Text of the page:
Corporate America, we have a problem.
The fourth quarter of 2015 looks to be the third straight quarter in which companies' profits fell versus the year prior. This would be the first time this has happened since 2009 (when profits fell in Q1, Q2 and Q3).
The official numbers aren't out yet, since not every S&P 500 company has reported results for the period. However, a combination of the results from the first 63 percent that have reported, and the expected results from those companies yet to report, yields a combined earnings decline of 3.8 percent, according to FactSet. (Note that this number should rise a bit as results are released, as the average company beats expectations.)
To be sure, the low-oil-plagued energy sector, and its 74 percent earnings decline, has been a big contributor to the overall drop. But it's worth noting that six of the ten S&P 500 sectors are seeing their earnings fall compared with fourth quarter of 2014.
The corporate results extend what some have termed an "earnings recession," based on the most common definition of an economic recession: Two sequential quarters of GDP declines.
A big problem for earnings growth is crude. Lombard Research notes that the oil bear market has boosted U.S. household income, but has largely undermined corporate earnings, especially in energy companies. "For this income to reappear as [earnings per share] growth it needs to be spent," Lombard analysts wrote in a research note recently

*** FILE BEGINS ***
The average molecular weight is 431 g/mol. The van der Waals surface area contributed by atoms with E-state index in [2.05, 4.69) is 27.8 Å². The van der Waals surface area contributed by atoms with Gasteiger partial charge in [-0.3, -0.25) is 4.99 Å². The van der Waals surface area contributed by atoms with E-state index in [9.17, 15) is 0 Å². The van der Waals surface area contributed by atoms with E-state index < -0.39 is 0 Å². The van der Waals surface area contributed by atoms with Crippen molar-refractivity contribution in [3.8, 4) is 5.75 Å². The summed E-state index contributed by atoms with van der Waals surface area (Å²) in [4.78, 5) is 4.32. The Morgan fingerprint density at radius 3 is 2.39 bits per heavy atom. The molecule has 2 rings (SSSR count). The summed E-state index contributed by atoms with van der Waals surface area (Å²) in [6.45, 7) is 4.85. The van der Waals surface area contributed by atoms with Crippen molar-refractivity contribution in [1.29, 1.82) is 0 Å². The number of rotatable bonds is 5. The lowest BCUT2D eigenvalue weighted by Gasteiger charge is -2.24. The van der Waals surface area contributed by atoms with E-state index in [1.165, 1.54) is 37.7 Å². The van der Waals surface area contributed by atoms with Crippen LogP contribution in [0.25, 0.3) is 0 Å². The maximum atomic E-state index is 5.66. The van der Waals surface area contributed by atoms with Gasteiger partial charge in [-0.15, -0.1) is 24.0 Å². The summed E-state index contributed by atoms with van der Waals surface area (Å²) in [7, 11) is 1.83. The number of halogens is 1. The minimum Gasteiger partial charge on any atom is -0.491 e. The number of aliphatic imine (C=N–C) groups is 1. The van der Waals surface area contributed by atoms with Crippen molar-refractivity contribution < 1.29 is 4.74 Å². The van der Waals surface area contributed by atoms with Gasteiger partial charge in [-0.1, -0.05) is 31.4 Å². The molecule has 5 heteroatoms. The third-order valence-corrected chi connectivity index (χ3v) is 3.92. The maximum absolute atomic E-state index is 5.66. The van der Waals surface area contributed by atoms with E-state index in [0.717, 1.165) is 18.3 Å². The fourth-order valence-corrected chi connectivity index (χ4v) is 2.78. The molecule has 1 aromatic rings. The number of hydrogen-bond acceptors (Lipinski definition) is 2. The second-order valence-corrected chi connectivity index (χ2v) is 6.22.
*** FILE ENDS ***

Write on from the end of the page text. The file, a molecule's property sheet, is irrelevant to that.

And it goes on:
"Investors are nervous because the EPS responses to these income transfers are lagged; the negative EPS effects show up earlier than the gains," the firm added. "We think the recent sell-off is therefore understandable, but unwarranted."
Meanwhile, revenue looks even worse. With a 3.4 percent drop set for the fourth quarter, S&P 500 companies are set to report the fourth straight quarter of year-over-year declines in sales. That hasn't happened since the period beginning in the fourth quarter of 2008.
With all that in mind, stocks are taking it on the chin. The S&P 500 is down 8 percent since the beginning of the year, and is 12 percent off of the record highs it hit in May.